TMS تکراری در ترکیب با مواجهه درمانی برای PTSD: مطالعه مقدماتی
|کد مقاله||سال انتشار||مقاله انگلیسی||ترجمه فارسی||تعداد کلمات|
|32307||2009||6 صفحه PDF||سفارش دهید||محاسبه نشده|
Publisher : Elsevier - Science Direct (الزویر - ساینس دایرکت)
Journal : Journal of Anxiety Disorders, Volume 23, Issue 1, January 2009, Pages 54–59
Treatment for anxiety and post-traumatic stress disorder (PTSD) includes exposure therapy and medications, but some patients are refractory. Few studies of repetitive transcranial magnetic stimulation (rTMS) for anxiety or PTSD exist. In this preliminary report, rTMS was combined with exposure therapy for PTSD. Nine subjects with chronic, treatment-refractory PTSD were studied in a placebo-controlled, crossover design of imaginal exposure therapy with rTMS (1 Hz) versus sham. PTSD symptoms, serum and 24 h urine were obtained and analyzed. Effect sizes for PTSD symptoms were determined using Cohen's d. Active rTMS showed a larger effect size of improvement for hyperarousal symptoms compared to sham; 24-h urinary norepinephrine and serum T4 increased; serum prolactin decreased. Active rTMS with exposure may have symptomatic and physiological effects. Larger studies are needed to confirm these preliminary findings and verify whether rTMS plus exposure therapy has a role in the treatment of PTSD.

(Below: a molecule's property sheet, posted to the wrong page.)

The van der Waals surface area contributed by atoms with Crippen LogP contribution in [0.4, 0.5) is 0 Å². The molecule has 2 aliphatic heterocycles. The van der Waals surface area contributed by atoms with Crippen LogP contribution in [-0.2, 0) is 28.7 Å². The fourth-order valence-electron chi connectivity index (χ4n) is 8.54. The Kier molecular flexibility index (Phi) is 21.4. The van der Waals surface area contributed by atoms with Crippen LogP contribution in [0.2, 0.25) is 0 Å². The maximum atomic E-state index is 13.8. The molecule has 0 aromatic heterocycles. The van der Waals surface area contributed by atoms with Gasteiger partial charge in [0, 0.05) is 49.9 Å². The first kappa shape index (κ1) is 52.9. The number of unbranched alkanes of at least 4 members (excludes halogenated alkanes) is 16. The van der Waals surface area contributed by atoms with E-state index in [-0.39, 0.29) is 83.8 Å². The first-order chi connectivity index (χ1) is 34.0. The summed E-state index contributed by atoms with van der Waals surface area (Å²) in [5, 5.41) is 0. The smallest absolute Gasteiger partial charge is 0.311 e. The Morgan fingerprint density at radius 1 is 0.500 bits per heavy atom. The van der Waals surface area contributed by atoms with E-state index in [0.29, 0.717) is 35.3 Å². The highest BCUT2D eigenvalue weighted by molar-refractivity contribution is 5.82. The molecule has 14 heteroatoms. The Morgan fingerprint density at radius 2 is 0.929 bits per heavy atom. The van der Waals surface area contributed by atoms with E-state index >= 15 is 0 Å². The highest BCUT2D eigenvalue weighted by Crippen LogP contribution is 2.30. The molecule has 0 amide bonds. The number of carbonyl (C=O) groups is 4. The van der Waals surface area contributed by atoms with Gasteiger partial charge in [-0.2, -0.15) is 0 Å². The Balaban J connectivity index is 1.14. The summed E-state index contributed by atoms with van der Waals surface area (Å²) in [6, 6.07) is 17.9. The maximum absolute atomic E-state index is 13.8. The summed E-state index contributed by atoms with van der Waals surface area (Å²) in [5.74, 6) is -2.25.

Transcranial magnetic stimulation (TMS) is a method of inducing firing of cortical neurons. Studies examining prefrontal repetitive TMS (rTMS) show effects on cerebral oxygen perfusion in both local and distant brain regions (Bestmann, Baudewig, Siebner, Rothwell, & Frahm, 2005; Chouinard, Van Der Werf, Leonard, & Paus, 2003; Ohnishi et al., 2004; Paus, Castro-Alamancos, & Petrides, 2001). Speer et al. (2000) have suggested that low- and high-frequency rTMS have opposite effects on cerebral perfusion. Specifically, high-frequency (20 Hz) rTMS increases cerebral perfusion, and low-frequency (1 Hz) rTMS decreases it (Speer et al., 2000). Other studies have verified that low-frequency rTMS reduces cortical excitability (Hoffman & Cavus, 2002; Huang, Edwards, Bhatia, & Rothwell, 2004). In addition, one study in mice demonstrated that rTMS normalized the hypothalamic–pituitary–adrenal (HPA) axis following stress (Czeh et al., 2002). Repetitive TMS is emerging as a potentially effective treatment for mood symptoms including depression (Berman et al., 2000, George et al., 2000 and Klein et al., 1999). One research group has conducted a placebo-controlled trial of high-frequency (10 Hz) rTMS in humans for post-traumatic stress disorder (PTSD) with some success (Cohen et al., 2004; Grisaru, Amir, Cohen, & Kaplan, 1998), but this has yet to be replicated by other investigators. Open case series of TMS in PTSD have also been encouraging (McCann et al., 1998 and Rosenberg et al., 2002). Early functional neuroimaging research on PTSD reported increased oxygen perfusion in the right prefrontal cortex as subjects were reminded of their traumatic experiences (Rauch et al., 1996). This was replicated in some but not all subsequent studies, and led to the general interpretation that right-sided activity in PTSD was related to the role of the right hemisphere in anxiety and other adverse emotional experiences (Rauch et al., 1996; Simmons, Matthews, Stein, & Paulus, 2004). If low-frequency rTMS could decrease activity in right hemispheric cortical areas, it might prove to be helpful for improving functional brain abnormalities associated with PTSD. Anxiety disorders can be treated by systematically exposing patients to the objects and events that induce anxiety or distress, or to reminders of them (Echeburua, de Corral, Zubizarreta, & Sarasua, 1997; Pitman et al., 1996). Imaginal exposure is used to treat PTSD by exposing patients to memories of the traumatic event(s) in a controlled setting, thereby desensitizing them to the event(s) and teaching them that they are no longer in danger (Cahil & Foa, 2005). Evidence from animal research suggests that paradoxically, rather than relaxation and autonomic deactivation, autonomic excitation improves the results of extinction training (Cain, Blouin, & Barad, 2004), the theoretical basis of exposure therapy. The same has been found for human anxiety disorder treatment, as well summarized by Craske and Mystkowski (2006). Because of emerging models of PTSD as a failure of fear extinction it is likely to be especially important to bring the neural circuits and the autonomic arousal involved in the conditioned fear “on-line” when attempting to extinguish the fear response. Because of this previous research on fear extinction, application of rTMS to actively engaged, rather than passive, brain circuits may be a more effective method of modifying brain circuits. The use of rTMS as an enhancement to fear extinction in PTSD has been suggested by Milad, Rauch, Pitman, and Quirk (2006). To date, there have been no studies investigating the effects of low frequency rTMS for decreasing cortical excitability during recollection of unpleasant traumatic memories. In this study we combined low frequency rTMS and exposure for the treatment of long-standing, treatment-refractory PTSD.